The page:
Tinubu’s Pieces Of Eight!

By Tunde Odesola 


Ahoy! Off to Treasure Island, I set sail. The sea is turbulent, the wind is violent; but go I must on this dangerous odyssey to Pirates’ underworld, where good and evil fruits grow on the same tree, where virtue and vice sleep in the same bed, where life is short and brutish and worthless.

Treasure Island is an 1881 fictional haven of treasure, pleasure and torture created in book pages by Robert Louis Stevenson, Scottish novelist, essayist and travel writer, depicting the adventures of Pirates at sea.

Seventy-one years later, some seven students of the University College, Ibadan, inspired by Stevenson’s novel, sought to reinvent the nasty lifestyles of the fortune-seeking Pirates on Treasure Island.

This was long before Bob Marley, the prophet, labelled Pirates as robbers and slave merchants in his 1980 evergreen hit, Redemption Song.

So, instead of idolising the greedy and individualistic Pirates that people Treasure Island, the seven idealistic youths, invited fellow undergraduates, who possess humanistic, selfless, courageous, honest and resourceful traits, to come on board and join in their fight for the attainmnent of a good society.

Thus, the students – Wole Soyinka, Ralph Chukwuemeka Okpara, Ikpehare Aig-Imoukhuede, Sylvanus U. Egbuche, Nathaniel Oyelola, Pius Oleghe, and Olumuyiwa Awe – formed the Pyrates Confraternity, which is also known as the National Association of Seadogs. They are popularly called the Original Seven.

To distinguish their movement from the rough lifestyle of Pirates, the Original Seven called themselves Pyrates. As Stevenson used the imagery and slogans of Pirates to make Treasure Island come alive, Pyrates also use the slogans associated with sailors in their conversation.

Pieces of eight! Pieces of eight! Apologies to Pyrates for burrowing into their slogan. Eight has become a nightmarish number in Nigeria lately. The lives of many Nigerians have been permanently damaged by the eight-year misrule of the immediate past President Muhammadu Buhari. President Bola Tinubu is about to enter the eighth week of his administration. And, in the height of an unreasonable decision, Tinubu’s government proposed to pay poor Nigerians N8,000 each, drawing a backlash as Nigerians pointed accusing fingers at his cap, saying the sleeping (∞) image of (8) on it has woken up to its feet to torment Nigerians.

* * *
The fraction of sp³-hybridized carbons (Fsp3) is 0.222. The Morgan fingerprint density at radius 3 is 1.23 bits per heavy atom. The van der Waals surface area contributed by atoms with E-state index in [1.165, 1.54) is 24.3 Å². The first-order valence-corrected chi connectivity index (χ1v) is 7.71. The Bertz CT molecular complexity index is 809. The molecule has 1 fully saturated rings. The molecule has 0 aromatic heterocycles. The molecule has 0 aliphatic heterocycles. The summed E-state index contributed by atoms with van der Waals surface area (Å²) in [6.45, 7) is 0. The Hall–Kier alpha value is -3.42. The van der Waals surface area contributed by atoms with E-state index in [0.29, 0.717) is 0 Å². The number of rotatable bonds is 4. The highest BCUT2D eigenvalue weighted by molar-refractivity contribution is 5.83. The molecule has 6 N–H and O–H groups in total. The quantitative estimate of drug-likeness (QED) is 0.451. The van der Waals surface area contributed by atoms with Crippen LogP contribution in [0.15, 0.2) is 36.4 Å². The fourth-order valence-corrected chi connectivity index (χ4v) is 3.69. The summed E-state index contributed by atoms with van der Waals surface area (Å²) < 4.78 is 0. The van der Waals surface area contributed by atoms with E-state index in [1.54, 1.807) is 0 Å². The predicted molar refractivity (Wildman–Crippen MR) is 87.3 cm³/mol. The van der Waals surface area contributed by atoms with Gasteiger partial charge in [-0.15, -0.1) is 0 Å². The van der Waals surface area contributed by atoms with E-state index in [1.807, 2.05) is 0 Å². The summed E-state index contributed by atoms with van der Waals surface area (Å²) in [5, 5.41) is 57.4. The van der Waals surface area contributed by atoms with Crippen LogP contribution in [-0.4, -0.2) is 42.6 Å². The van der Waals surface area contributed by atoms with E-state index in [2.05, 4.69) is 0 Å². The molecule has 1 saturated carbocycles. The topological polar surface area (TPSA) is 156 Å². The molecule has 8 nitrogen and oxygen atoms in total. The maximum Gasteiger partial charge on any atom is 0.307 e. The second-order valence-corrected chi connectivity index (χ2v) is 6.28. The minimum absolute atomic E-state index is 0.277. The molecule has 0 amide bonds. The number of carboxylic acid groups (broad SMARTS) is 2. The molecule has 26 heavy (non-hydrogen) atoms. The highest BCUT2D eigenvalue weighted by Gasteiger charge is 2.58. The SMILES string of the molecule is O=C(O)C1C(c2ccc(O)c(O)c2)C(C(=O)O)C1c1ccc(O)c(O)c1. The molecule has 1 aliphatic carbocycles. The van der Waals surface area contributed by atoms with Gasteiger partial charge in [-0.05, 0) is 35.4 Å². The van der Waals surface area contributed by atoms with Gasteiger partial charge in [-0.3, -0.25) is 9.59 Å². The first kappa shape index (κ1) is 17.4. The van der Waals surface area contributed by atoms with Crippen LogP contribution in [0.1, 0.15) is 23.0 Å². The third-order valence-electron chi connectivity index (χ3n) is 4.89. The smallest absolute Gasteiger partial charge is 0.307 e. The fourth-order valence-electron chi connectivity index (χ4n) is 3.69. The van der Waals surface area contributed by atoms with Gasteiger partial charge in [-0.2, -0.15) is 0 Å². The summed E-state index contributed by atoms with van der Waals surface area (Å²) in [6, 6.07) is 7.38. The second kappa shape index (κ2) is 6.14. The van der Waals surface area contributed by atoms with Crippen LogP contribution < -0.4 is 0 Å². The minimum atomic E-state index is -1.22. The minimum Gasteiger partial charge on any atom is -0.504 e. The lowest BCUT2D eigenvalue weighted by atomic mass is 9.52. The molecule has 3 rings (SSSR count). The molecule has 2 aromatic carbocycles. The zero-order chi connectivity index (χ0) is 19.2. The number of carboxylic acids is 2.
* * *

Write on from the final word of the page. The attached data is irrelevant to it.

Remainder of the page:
Pieces of eight! Pieces of eight! Pieces of eight is a silver coin also known as the Spanish dollar. Minted in the Spanish Empire, and used in Europe, America and the Far East, pieces of eight was the first world currency by the 16th Century. Pieces of eight in Treasure Island is a shrill call for eternal vigilance and a reminder of pirates’ treasure. Pieces of eight calls attention to an announcement.

The shocking announcement of N8,000 palliative to Nigerians by the Tinubu government calls attention to the disturbing similarity between the woeful Buhari government and the incumbent administration. Though the intelligence-lacking N8,000 initiative has been put on hold, the announcement, in itself, reveals the underbelly of a government in a hurry for legitimacy.

After his emergence as President, I had expressed my fears to a friend that the Tinubu administration might be loud on PR and quiet on achievements. It’s worrisome that quite too early, the nascent government is excelling on cosmetics and failing on restoration.

Going by the resounding failure of Buhari’s N5,000 palliative to poor Nigerians, the blind doesn’t need ‘Jigi Bola’ (Bola’s glasses) to see that the N8,000 initiative was going to be another economic misadventure like the N10,000 Trader Moni intervention spearheaded by former Vice President Yemi Osinbajo on behalf of the wreckage called Buhari government.

I think a self-acclaimed financial wizard of Tinubu’s stature should have seen, at first glance, the idiocy in spending billions of naira pyramids on palliatives when commonsense would’ve embarked on fixing the problem of electricity and ensuring local refining of fuel. I think the country should’ve been saved from the needless uproar that greeted the announcement.